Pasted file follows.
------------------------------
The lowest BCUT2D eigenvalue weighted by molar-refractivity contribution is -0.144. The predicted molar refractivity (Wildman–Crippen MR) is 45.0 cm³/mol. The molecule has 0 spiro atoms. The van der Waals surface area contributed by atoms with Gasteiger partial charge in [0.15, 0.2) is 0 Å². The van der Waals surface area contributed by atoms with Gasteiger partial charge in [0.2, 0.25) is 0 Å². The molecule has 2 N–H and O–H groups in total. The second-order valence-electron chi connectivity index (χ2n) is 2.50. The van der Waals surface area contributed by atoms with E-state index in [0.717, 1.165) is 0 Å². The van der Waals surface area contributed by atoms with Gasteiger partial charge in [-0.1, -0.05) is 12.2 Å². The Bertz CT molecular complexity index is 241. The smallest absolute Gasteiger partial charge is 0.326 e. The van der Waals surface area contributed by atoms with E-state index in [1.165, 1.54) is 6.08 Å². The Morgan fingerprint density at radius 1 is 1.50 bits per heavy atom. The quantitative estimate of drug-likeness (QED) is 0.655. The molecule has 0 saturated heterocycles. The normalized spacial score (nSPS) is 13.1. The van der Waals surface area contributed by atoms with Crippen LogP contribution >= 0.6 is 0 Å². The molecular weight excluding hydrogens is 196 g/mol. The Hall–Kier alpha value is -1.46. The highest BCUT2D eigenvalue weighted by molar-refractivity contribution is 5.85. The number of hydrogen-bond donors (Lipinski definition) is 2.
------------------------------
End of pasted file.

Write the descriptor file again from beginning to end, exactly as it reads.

The lowest BCUT2D eigenvalue weighted by molar-refractivity contribution is -0.144. The predicted molar refractivity (Wildman–Crippen MR) is 45.0 cm³/mol. The molecule has 0 spiro atoms. The van der Waals surface area contributed by atoms with Gasteiger partial charge in [0.15, 0.2) is 0 Å². The van der Waals surface area contributed by atoms with Gasteiger partial charge in [0.2, 0.25) is 0 Å². The molecule has 2 N–H and O–H groups in total. The second-order valence-electron chi connectivity index (χ2n) is 2.50. The van der Waals surface area contributed by atoms with E-state index in [0.717, 1.165) is 0 Å². The van der Waals surface area contributed by atoms with Gasteiger partial charge in [-0.1, -0.05) is 12.2 Å². The Bertz CT molecular complexity index is 241. The smallest absolute Gasteiger partial charge is 0.326 e. The van der Waals surface area contributed by atoms with E-state index in [1.165, 1.54) is 6.08 Å². The Morgan fingerprint density at radius 1 is 1.50 bits per heavy atom. The quantitative estimate of drug-likeness (QED) is 0.655. The molecule has 0 saturated heterocycles. The normalized spacial score (nSPS) is 13.1. The van der Waals surface area contributed by atoms with Crippen LogP contribution >= 0.6 is 0 Å². The molecular weight excluding hydrogens is 196 g/mol. The Hall–Kier alpha value is -1.46. The highest BCUT2D eigenvalue weighted by molar-refractivity contribution is 5.85. The number of hydrogen-bond donors (Lipinski definition) is 2.